It is inevitable that in starting a library there should be some mistakes made; but with a trained librarian in charge, these mistakes will be fewer in number. For example, what does the novice know of classification? He realizes that the books, for convenience in use, must be grouped in classes. If he has had the use of a good library (as a college student would) he has some idea as to how the class divisions are made, and knows also that there must be some sort of notation for the classes. Necessity being the mother of invention, he contrives some plan for bringing together books on the same subject. But with the addition of books to the library and the demand which growth makes, he finds that constant changes have to be made in order to get books into their right places; and then some day he awakens to the fact that there is some perfectly well-known and adopted system of classification which will answer all his purposes, and be a great deal more satisfactory in its adaptability to the needs of his library than the one he has been struggling to evolve. Then he exclaims in despair: If I had only known of that at the beginning! He feels that the hours which he has spent in rearranging his books, taking them out of one class and putting them into another, although hours of such hard work, are in reality so many hours of wasted time. And he is right; for every minute spent in unnecessary work is so much lost time. Not only that, but it is unnecessary expense, and one of the most important things which a small library has to consider is economy.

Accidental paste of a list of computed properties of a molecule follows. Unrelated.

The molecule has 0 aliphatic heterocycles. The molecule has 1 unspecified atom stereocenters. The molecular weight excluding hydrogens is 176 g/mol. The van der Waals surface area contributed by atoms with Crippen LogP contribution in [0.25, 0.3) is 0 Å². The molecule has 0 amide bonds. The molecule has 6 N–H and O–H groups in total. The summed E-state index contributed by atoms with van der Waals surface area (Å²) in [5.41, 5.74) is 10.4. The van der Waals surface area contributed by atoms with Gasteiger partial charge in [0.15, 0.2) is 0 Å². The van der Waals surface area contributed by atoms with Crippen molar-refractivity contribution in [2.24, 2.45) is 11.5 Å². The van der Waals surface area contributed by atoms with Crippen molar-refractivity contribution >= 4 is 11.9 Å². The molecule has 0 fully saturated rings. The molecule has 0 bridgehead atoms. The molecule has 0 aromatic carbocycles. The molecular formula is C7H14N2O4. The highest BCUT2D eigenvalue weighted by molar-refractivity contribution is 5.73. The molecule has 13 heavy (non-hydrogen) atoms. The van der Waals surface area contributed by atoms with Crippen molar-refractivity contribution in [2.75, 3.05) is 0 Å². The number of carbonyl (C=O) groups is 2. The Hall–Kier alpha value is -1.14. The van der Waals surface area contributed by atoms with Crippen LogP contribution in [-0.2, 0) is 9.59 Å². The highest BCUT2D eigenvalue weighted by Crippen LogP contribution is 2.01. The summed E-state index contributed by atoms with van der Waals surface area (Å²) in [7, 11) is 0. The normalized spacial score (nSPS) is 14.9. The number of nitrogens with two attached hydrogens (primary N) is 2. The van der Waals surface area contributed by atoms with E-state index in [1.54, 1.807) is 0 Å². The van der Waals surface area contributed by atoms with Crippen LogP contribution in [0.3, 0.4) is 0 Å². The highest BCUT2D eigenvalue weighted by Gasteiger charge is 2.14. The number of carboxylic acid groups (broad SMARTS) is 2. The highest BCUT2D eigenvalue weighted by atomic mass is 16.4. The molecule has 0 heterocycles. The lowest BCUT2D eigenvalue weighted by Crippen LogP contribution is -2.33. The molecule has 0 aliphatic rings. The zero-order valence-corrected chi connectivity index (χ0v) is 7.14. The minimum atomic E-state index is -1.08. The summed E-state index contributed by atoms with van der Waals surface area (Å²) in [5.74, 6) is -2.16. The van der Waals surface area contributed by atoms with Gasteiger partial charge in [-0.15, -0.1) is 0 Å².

Is it not of value to the library that its librarian should know how best to expend the money given him to use? that he should not have to regret hours of time lost over useless experiments? Surely if training teaches a librarian a wise expenditure of money and an economy of time, then training must be valuable.
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